What about the Day Before? |
Asharq Al-Awsat - 13 August, 2012
Author: Abdullah Iskandar
The US Secretary of State is in Ankara to discuss “the day after” the fall of President Bashar Al-Assad. The United Nations is looking for an envoy in order to prepare for this day. Meetings and conferences are taking place in Istanbul, Paris, Geneva, New York and Doha, all of them discussing this “day after”. And of course, visions differ and contradict each other, as they contradict the reality on the ground in Syria, where it seems that the current situation, preceding the “day after”, will last for a long time, with what this entails in terms of killing and destruction, at the financial, humanitarian and social levels.
Thus, while waiting for this promised “day after”, the scope of the violence that accompanies confrontations between the regime and the opposition is nearly indescribable. It is violence that not only destroys buildings and kills human beings, but also breaks down what connection might be left between Syrians themselves, in such a way that the “day after” may well not witness a unified Syrian state, nor a unified Syrian people. Of course, such violence could very well be intentional, in order to exclude the return of Syria the state to its past unity.
It seems that the regime in Damascus, despite broadening armed confrontations and the advance achieved by the opposition on the field as a result of having obtained new weapons, still holds sufficient military power to allow it to prolong the current situation for the foreseeable future, and thus to delay the “day after”.
The regime also enjoys unlimited support from Russia, and with it China, to obstruct any international measure from being taken that would force it to change its behavior on the ground, which would allow for shortening the waiting period until the “day after”. It also benefits from military support and armament from its allies, especially Iran, in such a way as to allow it to renew its killing machine. Moreover, the regime benefits from training and fighting expertise, and perhaps even fighters to compensate for the losses it has suffered among the ranks of its troops as a result of the confrontations taking place.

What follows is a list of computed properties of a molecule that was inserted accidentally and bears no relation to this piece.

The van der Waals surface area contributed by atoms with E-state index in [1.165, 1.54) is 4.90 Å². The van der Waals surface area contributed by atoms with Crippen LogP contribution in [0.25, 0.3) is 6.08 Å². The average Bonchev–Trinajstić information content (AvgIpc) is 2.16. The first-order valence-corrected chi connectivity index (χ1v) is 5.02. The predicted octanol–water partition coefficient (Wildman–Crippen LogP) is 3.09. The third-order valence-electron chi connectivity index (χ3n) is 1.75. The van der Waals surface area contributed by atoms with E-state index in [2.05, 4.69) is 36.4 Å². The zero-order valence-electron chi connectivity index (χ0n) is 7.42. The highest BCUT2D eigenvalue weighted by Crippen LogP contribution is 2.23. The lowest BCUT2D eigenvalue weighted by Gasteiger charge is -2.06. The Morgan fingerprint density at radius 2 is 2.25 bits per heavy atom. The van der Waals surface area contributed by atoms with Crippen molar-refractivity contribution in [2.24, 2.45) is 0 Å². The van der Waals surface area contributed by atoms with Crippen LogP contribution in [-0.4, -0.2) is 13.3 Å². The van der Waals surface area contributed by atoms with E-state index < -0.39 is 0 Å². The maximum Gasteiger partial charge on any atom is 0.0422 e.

In addition to all of this, it is set apart by its use of the air force for bombings and raids, which allows it to achieve goals on the battlefield that cannot be achieved by using ground troops. This is what happened in Homs, and later in Damascus, and what is happening today in Aleppo and Idlib.
This is at the material level. At the political level, on the other hand, the regime, which is suffering from a hemorrhage in the form of defections, still has the ability to exploit the fragmentation among the opposition and the lack of clarity of its vision regarding both the current situation and the “day after”.
And just as those factors represented a negative element for the two previous delegations of the Arab League and the United Nations, one which the regime exploited in order to elude implementation and persist in its approach, nothing proves today that the opposition has moved, as a group, to a phase in which it has overcome such negative elements and become able to take real political action, whether today or on the “day after”.
All of this is to say that the current situation could last for a long time, forming an element of attrition not just for the regime, but also for the opposition. And this in itself drags the country into a vicious circle, within which takes place killing, destruction and demographic redistribution, while hatred grows, acts of vengeance increase, and the space for extremist ideas widens on both sides.
Most dangerous about such a vicious circle is the fact that it will not be restricted to Syria alone. Indeed, indications of it spreading in the region have begun to appear, particularly in Iraq and in Lebanon. And regardless of the soundness of American accusations against Hezbollah and Iran, their impact deepens the sectarian divide across borders, with everything that this would involve in terms of generalized war.
All of these dangers impose concern with the current situation first and foremost, i.e. with the day before the day after. It would perhaps be possible to mitigate the scope of the violence, losses and political and social fragmentation. In other words, to prepare for a “day after” in which Syria would be unified, as a state and as a people, with hope for a democratic and pluralistic system, one which would necessarily go through resolving the current situation in such a way as to force the regime to abandon the military solution, and to save what remains of cohesion among Syrians and of buildings in Syria’s cities.